Liljediket loosely translates to The Ditch Lilies. Elise
Peters, Judy Kjenstad and Mary Crimi began playing together as
members of the Twin Cities Nyckelharpalag about 5 years ago.
The love of traditional Swedish Uppland music and the desire
for the more expressive small group dynamics brought them together.
Elise seems to be playing lower and lower notes so she has ordered
a lower nyckelharpa to help her "get down." Mary is
happy playing the higher notes and is also our token Italian,
a necessity in all Swedish groups having something to do with
Santa Lucia. Judy ends up in the middle as the main "andra
stämman" player, happy to come out in one piece between
the high and the low notes.
The nyckelharpa is a traditional
Swedish instrument that has been played for more than 600 years.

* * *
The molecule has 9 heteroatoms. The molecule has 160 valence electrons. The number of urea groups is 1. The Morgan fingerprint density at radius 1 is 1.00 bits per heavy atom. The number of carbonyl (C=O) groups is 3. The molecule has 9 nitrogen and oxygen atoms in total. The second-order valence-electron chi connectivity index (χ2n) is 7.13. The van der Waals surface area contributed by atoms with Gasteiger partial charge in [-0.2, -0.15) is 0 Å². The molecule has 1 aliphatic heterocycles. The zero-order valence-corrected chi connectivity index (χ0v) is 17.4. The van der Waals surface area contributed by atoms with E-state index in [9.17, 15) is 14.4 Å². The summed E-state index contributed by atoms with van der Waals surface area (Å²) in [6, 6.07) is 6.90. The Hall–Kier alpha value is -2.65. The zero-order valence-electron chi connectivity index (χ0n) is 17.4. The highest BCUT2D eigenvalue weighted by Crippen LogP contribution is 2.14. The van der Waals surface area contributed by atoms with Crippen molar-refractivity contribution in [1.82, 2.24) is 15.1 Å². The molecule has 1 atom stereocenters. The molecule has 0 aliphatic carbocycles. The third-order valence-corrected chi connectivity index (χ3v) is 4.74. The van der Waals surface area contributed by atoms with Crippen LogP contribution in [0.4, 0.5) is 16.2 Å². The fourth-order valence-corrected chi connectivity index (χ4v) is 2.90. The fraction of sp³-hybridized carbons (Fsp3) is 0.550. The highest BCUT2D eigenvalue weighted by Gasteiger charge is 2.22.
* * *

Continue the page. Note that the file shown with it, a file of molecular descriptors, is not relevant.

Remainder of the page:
The modern chromatic nyckelharpa has 16 strings: 3 melody strings,
one drone string, and 12 sympathetic resonance strings. It has
about 37 wooden keys each with a tangent that reaches up and
stops one of the melody strings to make a particular note. The
player uses a short bow with the right hand, and pushes on the
keys with the left. It has a 3 octave range and sounds something
like a fiddle, only with lots more resonance.
Nyckelharpa players can be found throughout the world
with about 150 active players in the United States. There are
about 10,000 nyckelharpa players in Sweden today, due to the
tireless efforts of Eric Sahlström. The instrument almost
died out during the first part of the 1900's, but by riding the
'green wave' of the 1960's and 70's it has made quite a come-back.